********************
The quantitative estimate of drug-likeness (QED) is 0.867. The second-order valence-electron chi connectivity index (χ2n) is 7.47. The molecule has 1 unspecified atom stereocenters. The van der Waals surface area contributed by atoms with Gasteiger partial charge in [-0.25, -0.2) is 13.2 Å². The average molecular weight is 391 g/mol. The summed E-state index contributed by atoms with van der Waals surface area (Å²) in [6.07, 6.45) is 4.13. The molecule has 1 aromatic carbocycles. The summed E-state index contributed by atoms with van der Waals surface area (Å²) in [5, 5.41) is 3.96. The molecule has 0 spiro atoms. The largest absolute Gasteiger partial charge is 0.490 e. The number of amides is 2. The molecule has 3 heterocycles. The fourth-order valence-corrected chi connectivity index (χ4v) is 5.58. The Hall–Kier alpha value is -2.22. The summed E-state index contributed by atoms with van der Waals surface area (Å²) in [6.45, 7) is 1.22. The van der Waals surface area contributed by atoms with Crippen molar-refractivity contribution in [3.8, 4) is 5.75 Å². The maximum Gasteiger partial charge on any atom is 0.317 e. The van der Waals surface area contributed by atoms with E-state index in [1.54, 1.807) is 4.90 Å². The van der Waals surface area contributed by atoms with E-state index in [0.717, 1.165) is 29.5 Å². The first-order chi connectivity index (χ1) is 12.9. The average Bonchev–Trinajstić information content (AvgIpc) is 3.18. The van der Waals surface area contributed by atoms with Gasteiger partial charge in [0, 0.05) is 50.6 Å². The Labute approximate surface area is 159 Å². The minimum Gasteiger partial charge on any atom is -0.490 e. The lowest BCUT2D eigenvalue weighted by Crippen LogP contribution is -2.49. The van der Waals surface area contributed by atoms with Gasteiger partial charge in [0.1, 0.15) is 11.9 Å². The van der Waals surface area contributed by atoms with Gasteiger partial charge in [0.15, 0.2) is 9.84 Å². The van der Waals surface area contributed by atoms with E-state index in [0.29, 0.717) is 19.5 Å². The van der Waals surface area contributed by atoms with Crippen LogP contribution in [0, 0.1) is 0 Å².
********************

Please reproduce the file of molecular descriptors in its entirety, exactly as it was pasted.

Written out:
The quantitative estimate of drug-likeness (QED) is 0.867. The second-order valence-electron chi connectivity index (χ2n) is 7.47. The molecule has 1 unspecified atom stereocenters. The van der Waals surface area contributed by atoms with Gasteiger partial charge in [-0.25, -0.2) is 13.2 Å². The average molecular weight is 391 g/mol. The summed E-state index contributed by atoms with van der Waals surface area (Å²) in [6.07, 6.45) is 4.13. The molecule has 1 aromatic carbocycles. The summed E-state index contributed by atoms with van der Waals surface area (Å²) in [5, 5.41) is 3.96. The molecule has 0 spiro atoms. The largest absolute Gasteiger partial charge is 0.490 e. The number of amides is 2. The molecule has 3 heterocycles. The fourth-order valence-corrected chi connectivity index (χ4v) is 5.58. The Hall–Kier alpha value is -2.22. The summed E-state index contributed by atoms with van der Waals surface area (Å²) in [6.45, 7) is 1.22. The van der Waals surface area contributed by atoms with Crippen molar-refractivity contribution in [3.8, 4) is 5.75 Å². The maximum Gasteiger partial charge on any atom is 0.317 e. The van der Waals surface area contributed by atoms with E-state index in [1.54, 1.807) is 4.90 Å². The van der Waals surface area contributed by atoms with E-state index in [0.717, 1.165) is 29.5 Å². The first-order chi connectivity index (χ1) is 12.9. The average Bonchev–Trinajstić information content (AvgIpc) is 3.18. The van der Waals surface area contributed by atoms with Gasteiger partial charge in [0, 0.05) is 50.6 Å². The Labute approximate surface area is 159 Å². The minimum Gasteiger partial charge on any atom is -0.490 e. The lowest BCUT2D eigenvalue weighted by Crippen LogP contribution is -2.49. The van der Waals surface area contributed by atoms with Gasteiger partial charge in [0.1, 0.15) is 11.9 Å². The van der Waals surface area contributed by atoms with Gasteiger partial charge in [0.15, 0.2) is 9.84 Å². The van der Waals surface area contributed by atoms with E-state index in [0.29, 0.717) is 19.5 Å². The van der Waals surface area contributed by atoms with Crippen LogP contribution in [0, 0.1) is 0 Å².